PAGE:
Line and area features are a bit more complicated because the various connections among sets of points need to be specified.  When you view a human-compatible map of water features you intuitively note which stream is connected to which stream by the network of blue squiggles.  You note lakes are blue globs with a squiggle in and another out.  But the computer's point file is just a huge pile of unrelated numbers.  The first level of organization is a linked arcs table.  This file groups the points into connected sets of arcs forming the map features.  In the figure points P1, P2, P3 and P4 are connected to form arc A1.  Arcs A2, A3, and A4 are similarly defined by their linked coordinates.


The features table puts it all together in geographic space by linking the arcs to actual map features.  In the example, feature F7 is formed by linking arcs A1, A2, A3, and A4.  The corresponding arcs table identifies which points are involved, with the coordinates in the points table ultimately tying everything to the ground.  At the top of this scheme is a linked info table with the attribute data for each map feature.  In the example, feature F7 is identified as having soil type 4 (V1) and an average elevation of 723 (V2).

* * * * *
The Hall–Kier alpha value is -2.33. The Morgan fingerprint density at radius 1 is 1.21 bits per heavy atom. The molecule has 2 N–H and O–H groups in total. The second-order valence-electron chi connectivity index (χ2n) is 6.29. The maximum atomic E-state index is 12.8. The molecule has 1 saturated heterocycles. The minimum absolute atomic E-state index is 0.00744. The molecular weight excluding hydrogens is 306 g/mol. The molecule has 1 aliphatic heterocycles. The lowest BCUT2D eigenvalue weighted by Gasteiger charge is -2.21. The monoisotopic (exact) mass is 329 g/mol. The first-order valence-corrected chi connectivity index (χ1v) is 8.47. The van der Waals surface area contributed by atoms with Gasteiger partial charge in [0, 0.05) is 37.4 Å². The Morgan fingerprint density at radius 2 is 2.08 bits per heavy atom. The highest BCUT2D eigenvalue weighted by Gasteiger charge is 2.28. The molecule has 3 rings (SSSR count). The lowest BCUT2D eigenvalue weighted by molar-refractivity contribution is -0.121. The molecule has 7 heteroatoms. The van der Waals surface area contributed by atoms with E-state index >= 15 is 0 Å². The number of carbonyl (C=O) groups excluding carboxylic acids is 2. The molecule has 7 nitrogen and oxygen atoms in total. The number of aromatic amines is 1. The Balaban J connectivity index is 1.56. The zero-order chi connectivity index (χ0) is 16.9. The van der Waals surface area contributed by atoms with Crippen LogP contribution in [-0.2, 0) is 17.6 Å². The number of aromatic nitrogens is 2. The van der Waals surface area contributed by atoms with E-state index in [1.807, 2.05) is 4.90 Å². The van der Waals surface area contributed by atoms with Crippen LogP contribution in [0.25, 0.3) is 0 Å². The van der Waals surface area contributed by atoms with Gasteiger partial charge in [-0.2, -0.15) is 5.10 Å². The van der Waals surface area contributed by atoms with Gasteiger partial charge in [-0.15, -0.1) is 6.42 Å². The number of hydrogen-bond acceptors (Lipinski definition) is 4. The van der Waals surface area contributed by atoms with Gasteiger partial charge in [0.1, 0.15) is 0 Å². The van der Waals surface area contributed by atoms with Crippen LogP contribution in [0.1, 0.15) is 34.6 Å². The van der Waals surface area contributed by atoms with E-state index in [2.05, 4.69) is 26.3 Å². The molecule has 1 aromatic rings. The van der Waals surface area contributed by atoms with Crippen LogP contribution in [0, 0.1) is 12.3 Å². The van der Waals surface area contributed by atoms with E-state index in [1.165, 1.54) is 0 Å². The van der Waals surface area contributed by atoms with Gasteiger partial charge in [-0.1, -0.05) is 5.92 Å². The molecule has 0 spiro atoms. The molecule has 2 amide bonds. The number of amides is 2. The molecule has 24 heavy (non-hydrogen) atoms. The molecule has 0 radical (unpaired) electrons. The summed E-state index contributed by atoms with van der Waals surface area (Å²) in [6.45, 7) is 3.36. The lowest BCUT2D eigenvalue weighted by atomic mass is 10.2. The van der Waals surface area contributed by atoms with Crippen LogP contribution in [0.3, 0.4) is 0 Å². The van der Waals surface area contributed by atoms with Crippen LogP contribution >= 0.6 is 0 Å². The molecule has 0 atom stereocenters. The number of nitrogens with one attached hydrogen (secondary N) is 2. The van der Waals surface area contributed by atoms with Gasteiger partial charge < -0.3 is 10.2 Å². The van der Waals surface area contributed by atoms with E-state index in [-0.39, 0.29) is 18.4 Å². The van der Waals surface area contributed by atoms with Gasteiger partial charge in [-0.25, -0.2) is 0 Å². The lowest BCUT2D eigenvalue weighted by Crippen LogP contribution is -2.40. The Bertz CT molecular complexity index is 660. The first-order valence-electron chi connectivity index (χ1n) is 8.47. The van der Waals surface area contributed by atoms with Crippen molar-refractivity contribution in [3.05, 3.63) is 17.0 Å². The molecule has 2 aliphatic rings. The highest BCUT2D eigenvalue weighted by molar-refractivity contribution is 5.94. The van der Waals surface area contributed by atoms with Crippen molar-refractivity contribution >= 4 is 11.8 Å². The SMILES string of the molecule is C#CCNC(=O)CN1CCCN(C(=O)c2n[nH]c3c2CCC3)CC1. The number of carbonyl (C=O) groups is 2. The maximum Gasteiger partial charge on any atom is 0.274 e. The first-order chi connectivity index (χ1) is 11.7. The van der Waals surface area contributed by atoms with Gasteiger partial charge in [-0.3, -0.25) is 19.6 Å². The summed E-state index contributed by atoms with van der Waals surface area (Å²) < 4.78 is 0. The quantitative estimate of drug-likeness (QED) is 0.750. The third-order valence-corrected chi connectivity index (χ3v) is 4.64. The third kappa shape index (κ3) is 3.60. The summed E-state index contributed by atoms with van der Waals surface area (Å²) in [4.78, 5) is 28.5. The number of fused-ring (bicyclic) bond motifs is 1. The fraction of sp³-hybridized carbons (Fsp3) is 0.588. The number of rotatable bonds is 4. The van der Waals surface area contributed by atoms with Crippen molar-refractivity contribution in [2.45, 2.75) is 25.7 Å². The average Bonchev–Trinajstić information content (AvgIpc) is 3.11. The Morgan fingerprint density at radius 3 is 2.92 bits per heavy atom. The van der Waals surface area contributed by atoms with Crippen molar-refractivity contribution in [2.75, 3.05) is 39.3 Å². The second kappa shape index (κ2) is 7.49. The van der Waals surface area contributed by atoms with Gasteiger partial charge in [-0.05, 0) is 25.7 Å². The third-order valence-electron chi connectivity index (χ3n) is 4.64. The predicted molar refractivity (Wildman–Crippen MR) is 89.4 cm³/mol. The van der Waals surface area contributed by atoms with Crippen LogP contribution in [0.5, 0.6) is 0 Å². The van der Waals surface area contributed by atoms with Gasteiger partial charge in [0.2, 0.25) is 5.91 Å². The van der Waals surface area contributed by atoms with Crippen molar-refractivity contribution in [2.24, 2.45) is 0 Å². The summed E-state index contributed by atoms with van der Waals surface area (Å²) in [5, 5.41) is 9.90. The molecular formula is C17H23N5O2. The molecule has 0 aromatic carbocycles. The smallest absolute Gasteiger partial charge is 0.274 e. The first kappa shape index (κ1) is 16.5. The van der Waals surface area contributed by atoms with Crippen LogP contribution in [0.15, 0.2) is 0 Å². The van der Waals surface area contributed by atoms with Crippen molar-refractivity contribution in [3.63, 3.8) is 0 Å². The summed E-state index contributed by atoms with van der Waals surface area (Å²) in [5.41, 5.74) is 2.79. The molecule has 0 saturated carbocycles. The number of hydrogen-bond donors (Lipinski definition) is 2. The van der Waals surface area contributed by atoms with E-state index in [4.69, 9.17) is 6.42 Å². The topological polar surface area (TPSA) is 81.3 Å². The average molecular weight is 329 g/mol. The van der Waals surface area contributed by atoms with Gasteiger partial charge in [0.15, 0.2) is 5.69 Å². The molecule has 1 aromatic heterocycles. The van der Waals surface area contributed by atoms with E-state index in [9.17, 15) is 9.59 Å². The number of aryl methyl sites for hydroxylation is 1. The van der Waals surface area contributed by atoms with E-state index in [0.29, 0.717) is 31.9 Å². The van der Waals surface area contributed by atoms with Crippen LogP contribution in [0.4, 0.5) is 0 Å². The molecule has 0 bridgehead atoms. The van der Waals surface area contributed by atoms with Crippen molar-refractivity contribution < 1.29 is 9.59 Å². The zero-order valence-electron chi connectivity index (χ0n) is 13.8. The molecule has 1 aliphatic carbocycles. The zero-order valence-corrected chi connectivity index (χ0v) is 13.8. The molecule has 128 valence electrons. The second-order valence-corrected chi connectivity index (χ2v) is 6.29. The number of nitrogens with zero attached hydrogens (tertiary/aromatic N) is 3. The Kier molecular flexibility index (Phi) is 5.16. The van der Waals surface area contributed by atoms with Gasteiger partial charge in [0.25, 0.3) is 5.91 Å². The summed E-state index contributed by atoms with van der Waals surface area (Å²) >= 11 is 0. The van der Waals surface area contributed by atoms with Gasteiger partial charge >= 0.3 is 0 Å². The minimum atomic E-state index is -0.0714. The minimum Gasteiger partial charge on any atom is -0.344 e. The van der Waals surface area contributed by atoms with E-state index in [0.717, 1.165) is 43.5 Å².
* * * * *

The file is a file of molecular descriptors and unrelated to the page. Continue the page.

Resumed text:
There, that's not too bad— conceptually.  The tough part comes when you try to put it all into practice with about 100,000 polygons.  That's where each vendor's "secrete ingredients" to the general vector recipe take hold.  Without giving away any corporate secretes, let's take a look at some of the "tweaking" possibilities.